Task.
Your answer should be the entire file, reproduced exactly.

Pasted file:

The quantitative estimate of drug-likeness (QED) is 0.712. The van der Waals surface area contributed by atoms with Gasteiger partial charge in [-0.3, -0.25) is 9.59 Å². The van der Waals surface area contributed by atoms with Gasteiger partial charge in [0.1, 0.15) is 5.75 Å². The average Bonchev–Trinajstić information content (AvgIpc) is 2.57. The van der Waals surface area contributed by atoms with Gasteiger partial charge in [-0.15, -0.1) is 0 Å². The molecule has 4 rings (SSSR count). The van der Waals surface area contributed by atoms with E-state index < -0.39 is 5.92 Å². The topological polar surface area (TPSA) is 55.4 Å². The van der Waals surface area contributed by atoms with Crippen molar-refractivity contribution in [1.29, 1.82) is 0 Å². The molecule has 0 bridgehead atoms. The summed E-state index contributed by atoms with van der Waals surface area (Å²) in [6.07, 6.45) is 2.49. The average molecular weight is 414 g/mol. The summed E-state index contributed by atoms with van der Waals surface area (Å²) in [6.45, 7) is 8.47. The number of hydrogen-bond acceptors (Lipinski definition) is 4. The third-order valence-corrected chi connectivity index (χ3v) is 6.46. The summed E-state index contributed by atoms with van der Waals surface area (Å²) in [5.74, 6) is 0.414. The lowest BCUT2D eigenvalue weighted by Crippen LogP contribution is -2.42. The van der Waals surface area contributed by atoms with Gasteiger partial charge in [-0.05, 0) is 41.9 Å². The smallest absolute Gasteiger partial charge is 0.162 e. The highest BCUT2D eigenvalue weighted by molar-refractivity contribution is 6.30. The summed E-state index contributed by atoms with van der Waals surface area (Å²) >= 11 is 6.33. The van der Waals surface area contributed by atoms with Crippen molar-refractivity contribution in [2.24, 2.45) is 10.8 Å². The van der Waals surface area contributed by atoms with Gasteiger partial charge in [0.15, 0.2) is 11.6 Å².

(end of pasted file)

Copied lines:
The quantitative estimate of drug-likeness (QED) is 0.712. The van der Waals surface area contributed by atoms with Gasteiger partial charge in [-0.3, -0.25) is 9.59 Å². The van der Waals surface area contributed by atoms with Gasteiger partial charge in [0.1, 0.15) is 5.75 Å². The average Bonchev–Trinajstić information content (AvgIpc) is 2.57. The van der Waals surface area contributed by atoms with Gasteiger partial charge in [-0.15, -0.1) is 0 Å². The molecule has 4 rings (SSSR count). The van der Waals surface area contributed by atoms with E-state index < -0.39 is 5.92 Å². The topological polar surface area (TPSA) is 55.4 Å². The van der Waals surface area contributed by atoms with Crippen molar-refractivity contribution in [1.29, 1.82) is 0 Å². The molecule has 0 bridgehead atoms. The summed E-state index contributed by atoms with van der Waals surface area (Å²) in [6.07, 6.45) is 2.49. The average molecular weight is 414 g/mol. The summed E-state index contributed by atoms with van der Waals surface area (Å²) in [6.45, 7) is 8.47. The number of hydrogen-bond acceptors (Lipinski definition) is 4. The third-order valence-corrected chi connectivity index (χ3v) is 6.46. The summed E-state index contributed by atoms with van der Waals surface area (Å²) in [5.74, 6) is 0.414. The lowest BCUT2D eigenvalue weighted by Crippen LogP contribution is -2.42. The van der Waals surface area contributed by atoms with Gasteiger partial charge in [-0.05, 0) is 41.9 Å². The smallest absolute Gasteiger partial charge is 0.162 e. The highest BCUT2D eigenvalue weighted by molar-refractivity contribution is 6.30. The summed E-state index contributed by atoms with van der Waals surface area (Å²) >= 11 is 6.33. The van der Waals surface area contributed by atoms with Crippen molar-refractivity contribution in [2.24, 2.45) is 10.8 Å². The van der Waals surface area contributed by atoms with Gasteiger partial charge in [0.15, 0.2) is 11.6 Å².